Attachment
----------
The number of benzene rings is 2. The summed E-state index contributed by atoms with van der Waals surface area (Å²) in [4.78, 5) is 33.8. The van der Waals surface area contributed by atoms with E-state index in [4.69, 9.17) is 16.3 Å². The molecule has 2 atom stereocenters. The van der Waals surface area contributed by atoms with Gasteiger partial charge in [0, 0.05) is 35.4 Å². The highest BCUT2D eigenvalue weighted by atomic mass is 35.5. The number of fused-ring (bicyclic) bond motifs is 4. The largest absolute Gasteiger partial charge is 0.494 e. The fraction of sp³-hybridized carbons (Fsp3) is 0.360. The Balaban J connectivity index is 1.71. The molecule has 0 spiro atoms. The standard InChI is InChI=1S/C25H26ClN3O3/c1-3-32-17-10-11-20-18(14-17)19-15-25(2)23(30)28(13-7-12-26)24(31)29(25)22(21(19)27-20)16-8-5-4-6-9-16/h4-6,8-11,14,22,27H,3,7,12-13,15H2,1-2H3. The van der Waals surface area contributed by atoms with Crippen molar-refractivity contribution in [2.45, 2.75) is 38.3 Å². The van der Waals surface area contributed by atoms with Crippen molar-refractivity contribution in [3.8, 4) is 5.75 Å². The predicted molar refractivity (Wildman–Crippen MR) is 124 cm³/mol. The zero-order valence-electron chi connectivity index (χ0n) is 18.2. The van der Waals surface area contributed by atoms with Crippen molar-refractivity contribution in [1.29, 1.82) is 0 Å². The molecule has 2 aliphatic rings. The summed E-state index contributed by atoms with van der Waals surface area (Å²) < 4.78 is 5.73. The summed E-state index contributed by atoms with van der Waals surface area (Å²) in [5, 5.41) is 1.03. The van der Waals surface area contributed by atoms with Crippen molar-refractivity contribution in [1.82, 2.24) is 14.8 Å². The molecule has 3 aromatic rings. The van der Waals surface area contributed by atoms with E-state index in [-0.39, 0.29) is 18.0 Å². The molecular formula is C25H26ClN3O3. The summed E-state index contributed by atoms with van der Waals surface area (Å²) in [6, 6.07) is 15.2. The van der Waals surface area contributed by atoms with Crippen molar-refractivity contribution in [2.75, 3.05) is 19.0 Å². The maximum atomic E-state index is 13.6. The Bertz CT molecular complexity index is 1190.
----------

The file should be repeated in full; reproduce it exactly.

The number of benzene rings is 2. The summed E-state index contributed by atoms with van der Waals surface area (Å²) in [4.78, 5) is 33.8. The van der Waals surface area contributed by atoms with E-state index in [4.69, 9.17) is 16.3 Å². The molecule has 2 atom stereocenters. The van der Waals surface area contributed by atoms with Gasteiger partial charge in [0, 0.05) is 35.4 Å². The highest BCUT2D eigenvalue weighted by atomic mass is 35.5. The number of fused-ring (bicyclic) bond motifs is 4. The largest absolute Gasteiger partial charge is 0.494 e. The fraction of sp³-hybridized carbons (Fsp3) is 0.360. The Balaban J connectivity index is 1.71. The molecule has 0 spiro atoms. The standard InChI is InChI=1S/C25H26ClN3O3/c1-3-32-17-10-11-20-18(14-17)19-15-25(2)23(30)28(13-7-12-26)24(31)29(25)22(21(19)27-20)16-8-5-4-6-9-16/h4-6,8-11,14,22,27H,3,7,12-13,15H2,1-2H3. The van der Waals surface area contributed by atoms with Crippen molar-refractivity contribution in [2.45, 2.75) is 38.3 Å². The van der Waals surface area contributed by atoms with Crippen molar-refractivity contribution in [3.8, 4) is 5.75 Å². The predicted molar refractivity (Wildman–Crippen MR) is 124 cm³/mol. The zero-order valence-electron chi connectivity index (χ0n) is 18.2. The van der Waals surface area contributed by atoms with Crippen molar-refractivity contribution in [1.29, 1.82) is 0 Å². The molecule has 2 aliphatic rings. The summed E-state index contributed by atoms with van der Waals surface area (Å²) < 4.78 is 5.73. The summed E-state index contributed by atoms with van der Waals surface area (Å²) in [5, 5.41) is 1.03. The van der Waals surface area contributed by atoms with Crippen molar-refractivity contribution in [1.82, 2.24) is 14.8 Å². The molecule has 3 aromatic rings. The van der Waals surface area contributed by atoms with E-state index in [-0.39, 0.29) is 18.0 Å². The molecular formula is C25H26ClN3O3. The summed E-state index contributed by atoms with van der Waals surface area (Å²) in [6, 6.07) is 15.2. The van der Waals surface area contributed by atoms with Crippen molar-refractivity contribution in [2.75, 3.05) is 19.0 Å². The maximum atomic E-state index is 13.6. The Bertz CT molecular complexity index is 1190.